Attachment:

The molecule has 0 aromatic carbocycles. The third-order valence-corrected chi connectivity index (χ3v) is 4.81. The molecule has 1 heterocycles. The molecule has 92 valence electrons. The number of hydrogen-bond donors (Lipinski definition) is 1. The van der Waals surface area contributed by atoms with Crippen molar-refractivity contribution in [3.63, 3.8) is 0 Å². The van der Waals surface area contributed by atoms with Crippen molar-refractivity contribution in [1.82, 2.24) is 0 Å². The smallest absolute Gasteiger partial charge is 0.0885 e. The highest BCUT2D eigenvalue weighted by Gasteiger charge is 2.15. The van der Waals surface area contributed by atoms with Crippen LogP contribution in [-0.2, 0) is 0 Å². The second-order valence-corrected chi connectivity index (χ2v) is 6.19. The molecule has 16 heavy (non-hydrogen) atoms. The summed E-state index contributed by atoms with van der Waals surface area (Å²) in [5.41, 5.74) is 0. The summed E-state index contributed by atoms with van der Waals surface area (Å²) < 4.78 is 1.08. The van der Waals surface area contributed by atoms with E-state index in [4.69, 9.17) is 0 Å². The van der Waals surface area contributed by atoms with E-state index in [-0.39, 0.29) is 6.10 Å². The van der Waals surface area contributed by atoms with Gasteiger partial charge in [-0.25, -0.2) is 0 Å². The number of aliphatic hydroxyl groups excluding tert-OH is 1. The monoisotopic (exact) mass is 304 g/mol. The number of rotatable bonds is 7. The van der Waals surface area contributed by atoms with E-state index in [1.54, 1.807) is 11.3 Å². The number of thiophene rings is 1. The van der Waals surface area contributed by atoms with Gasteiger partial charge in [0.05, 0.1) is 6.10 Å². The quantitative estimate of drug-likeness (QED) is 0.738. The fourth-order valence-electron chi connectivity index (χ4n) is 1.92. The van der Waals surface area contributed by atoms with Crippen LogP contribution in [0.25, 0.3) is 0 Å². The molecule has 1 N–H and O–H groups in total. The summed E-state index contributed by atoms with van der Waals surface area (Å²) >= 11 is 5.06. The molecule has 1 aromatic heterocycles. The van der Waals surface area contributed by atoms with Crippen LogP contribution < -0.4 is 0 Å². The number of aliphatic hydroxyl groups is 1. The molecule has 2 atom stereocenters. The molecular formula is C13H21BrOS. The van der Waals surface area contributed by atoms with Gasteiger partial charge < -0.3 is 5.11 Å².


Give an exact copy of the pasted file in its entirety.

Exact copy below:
The molecule has 0 aromatic carbocycles. The third-order valence-corrected chi connectivity index (χ3v) is 4.81. The molecule has 1 heterocycles. The molecule has 92 valence electrons. The number of hydrogen-bond donors (Lipinski definition) is 1. The van der Waals surface area contributed by atoms with Crippen molar-refractivity contribution in [3.63, 3.8) is 0 Å². The van der Waals surface area contributed by atoms with Crippen molar-refractivity contribution in [1.82, 2.24) is 0 Å². The smallest absolute Gasteiger partial charge is 0.0885 e. The highest BCUT2D eigenvalue weighted by Gasteiger charge is 2.15. The van der Waals surface area contributed by atoms with Crippen LogP contribution in [-0.2, 0) is 0 Å². The second-order valence-corrected chi connectivity index (χ2v) is 6.19. The molecule has 16 heavy (non-hydrogen) atoms. The summed E-state index contributed by atoms with van der Waals surface area (Å²) in [5.41, 5.74) is 0. The summed E-state index contributed by atoms with van der Waals surface area (Å²) < 4.78 is 1.08. The van der Waals surface area contributed by atoms with E-state index in [4.69, 9.17) is 0 Å². The van der Waals surface area contributed by atoms with E-state index in [-0.39, 0.29) is 6.10 Å². The van der Waals surface area contributed by atoms with Gasteiger partial charge in [-0.25, -0.2) is 0 Å². The number of aliphatic hydroxyl groups excluding tert-OH is 1. The monoisotopic (exact) mass is 304 g/mol. The number of rotatable bonds is 7. The van der Waals surface area contributed by atoms with E-state index in [1.54, 1.807) is 11.3 Å². The number of thiophene rings is 1. The van der Waals surface area contributed by atoms with Gasteiger partial charge in [0.05, 0.1) is 6.10 Å². The quantitative estimate of drug-likeness (QED) is 0.738. The fourth-order valence-electron chi connectivity index (χ4n) is 1.92. The van der Waals surface area contributed by atoms with Crippen LogP contribution in [0.25, 0.3) is 0 Å². The molecule has 1 N–H and O–H groups in total. The summed E-state index contributed by atoms with van der Waals surface area (Å²) >= 11 is 5.06. The molecule has 1 aromatic heterocycles. The van der Waals surface area contributed by atoms with Crippen LogP contribution < -0.4 is 0 Å². The number of aliphatic hydroxyl groups is 1. The molecule has 2 atom stereocenters. The molecular formula is C13H21BrOS. The van der Waals surface area contributed by atoms with Gasteiger partial charge < -0.3 is 5.11 Å².